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Tuckers ratings
Quality on a good day: 2.0
Consistency of Surf: 3.0
Difficulty Level: 3.0
Crowds: 3.0

Overall: 3.2

See all 18 ratings

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Surf Report Feed

Tuckers Swell Statistics, July: All Swell – Any Wind

The graph illustrates the variation of swells directed at Tuckers over a normal July. It is based on 2480 NWW3 model predictions since 2006 (values every 3 hours). The wave model does not forecast wind or surf right at the coast so we have chosen the optimum grid node based on what we know about Tuckers. In this particular case the best grid node is 25 km away (16 miles).

The rose diagram describes the distribution of swell sizes and directions, while the graph at the bottom shows the same thing but lacks direction information. Five colours show increasing wave sizes. The smallest swells, less than 0.5m (1.5 feet), high are coloured blue. These happened only 36% of the time. Green and yellow illustrate increasing swell sizes and red represents largest swells greater than >3m (>10ft). In both graphs, the area of any colour is proportional to how frequently that size swell occurs.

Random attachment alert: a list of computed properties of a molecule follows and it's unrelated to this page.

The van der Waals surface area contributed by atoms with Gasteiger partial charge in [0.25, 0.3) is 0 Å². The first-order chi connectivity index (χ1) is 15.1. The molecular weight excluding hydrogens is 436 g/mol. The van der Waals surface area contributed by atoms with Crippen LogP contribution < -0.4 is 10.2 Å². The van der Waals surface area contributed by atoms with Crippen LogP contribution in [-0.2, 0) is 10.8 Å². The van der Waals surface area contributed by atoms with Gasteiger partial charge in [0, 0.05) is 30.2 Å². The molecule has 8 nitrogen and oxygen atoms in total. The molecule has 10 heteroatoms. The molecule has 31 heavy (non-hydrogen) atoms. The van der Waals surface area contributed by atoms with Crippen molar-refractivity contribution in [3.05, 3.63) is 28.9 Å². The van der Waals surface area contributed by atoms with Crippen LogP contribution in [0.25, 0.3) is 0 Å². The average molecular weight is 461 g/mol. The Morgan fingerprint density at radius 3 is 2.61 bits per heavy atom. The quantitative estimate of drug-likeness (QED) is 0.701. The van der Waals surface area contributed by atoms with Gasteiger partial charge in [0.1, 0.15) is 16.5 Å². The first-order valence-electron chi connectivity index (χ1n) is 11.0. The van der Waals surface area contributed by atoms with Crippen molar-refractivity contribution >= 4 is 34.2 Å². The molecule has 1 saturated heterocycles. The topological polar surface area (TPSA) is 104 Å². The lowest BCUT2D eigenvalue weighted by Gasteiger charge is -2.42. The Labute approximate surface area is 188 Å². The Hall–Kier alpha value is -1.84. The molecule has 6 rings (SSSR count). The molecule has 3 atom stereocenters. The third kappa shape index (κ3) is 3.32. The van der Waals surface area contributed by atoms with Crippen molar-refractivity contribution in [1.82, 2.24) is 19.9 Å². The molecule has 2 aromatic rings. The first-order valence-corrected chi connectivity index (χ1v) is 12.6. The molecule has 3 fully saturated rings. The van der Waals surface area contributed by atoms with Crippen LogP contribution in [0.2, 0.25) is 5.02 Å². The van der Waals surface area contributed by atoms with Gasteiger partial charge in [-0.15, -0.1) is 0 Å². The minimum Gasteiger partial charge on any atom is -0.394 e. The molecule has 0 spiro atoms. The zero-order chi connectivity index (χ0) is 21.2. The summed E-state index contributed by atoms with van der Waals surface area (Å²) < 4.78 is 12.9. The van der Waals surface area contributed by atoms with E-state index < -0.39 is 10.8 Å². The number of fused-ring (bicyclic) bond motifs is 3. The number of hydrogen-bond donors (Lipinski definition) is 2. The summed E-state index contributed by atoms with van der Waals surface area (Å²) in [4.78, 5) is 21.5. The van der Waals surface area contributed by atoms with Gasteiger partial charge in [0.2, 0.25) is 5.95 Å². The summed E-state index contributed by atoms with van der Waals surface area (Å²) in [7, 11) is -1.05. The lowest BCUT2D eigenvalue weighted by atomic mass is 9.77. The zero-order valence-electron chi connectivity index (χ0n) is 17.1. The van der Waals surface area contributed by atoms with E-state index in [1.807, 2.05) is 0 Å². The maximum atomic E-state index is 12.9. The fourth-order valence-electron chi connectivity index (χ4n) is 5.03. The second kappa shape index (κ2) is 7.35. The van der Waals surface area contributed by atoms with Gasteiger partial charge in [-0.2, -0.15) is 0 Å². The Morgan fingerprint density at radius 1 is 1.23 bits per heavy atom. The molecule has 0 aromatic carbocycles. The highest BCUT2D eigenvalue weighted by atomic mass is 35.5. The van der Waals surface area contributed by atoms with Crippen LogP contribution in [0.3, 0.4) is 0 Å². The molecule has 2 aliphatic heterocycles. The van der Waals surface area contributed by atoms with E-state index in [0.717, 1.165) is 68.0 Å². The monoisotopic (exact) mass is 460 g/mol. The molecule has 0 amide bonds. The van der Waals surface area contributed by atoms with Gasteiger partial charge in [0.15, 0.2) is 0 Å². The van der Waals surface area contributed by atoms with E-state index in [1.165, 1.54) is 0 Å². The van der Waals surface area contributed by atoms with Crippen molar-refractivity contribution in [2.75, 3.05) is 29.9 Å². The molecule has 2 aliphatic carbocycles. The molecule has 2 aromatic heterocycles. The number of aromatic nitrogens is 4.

The diagram suggests that the most common swell direction, shown by the longest spokes, was ESE, whereas the the most common wind blows from the SSW. Because the wave model grid is away from the coast, sometimes a strong offshore wind blows largest waves away from Tuckers and out to sea. We combine these with the no surf category of the bar chart. To keep it simple we don't show these in the rose diagram. Because wind determines whether or not waves are clean enough to surf at Tuckers, you can view an alternative image that shows only the swells that were predicted to coincide with glassy or offshore wind conditions. During a typical July, swells large enough to cause surfable waves at Tuckers run for about 64% of the time.

IMPORTANT: Beta version feature! Swell heights are open water values from NWW3. There is no attempt to model near-shore effects. Coastal wave heights will generally be less, especially if the break does not have unobstructed exposure to the open ocean.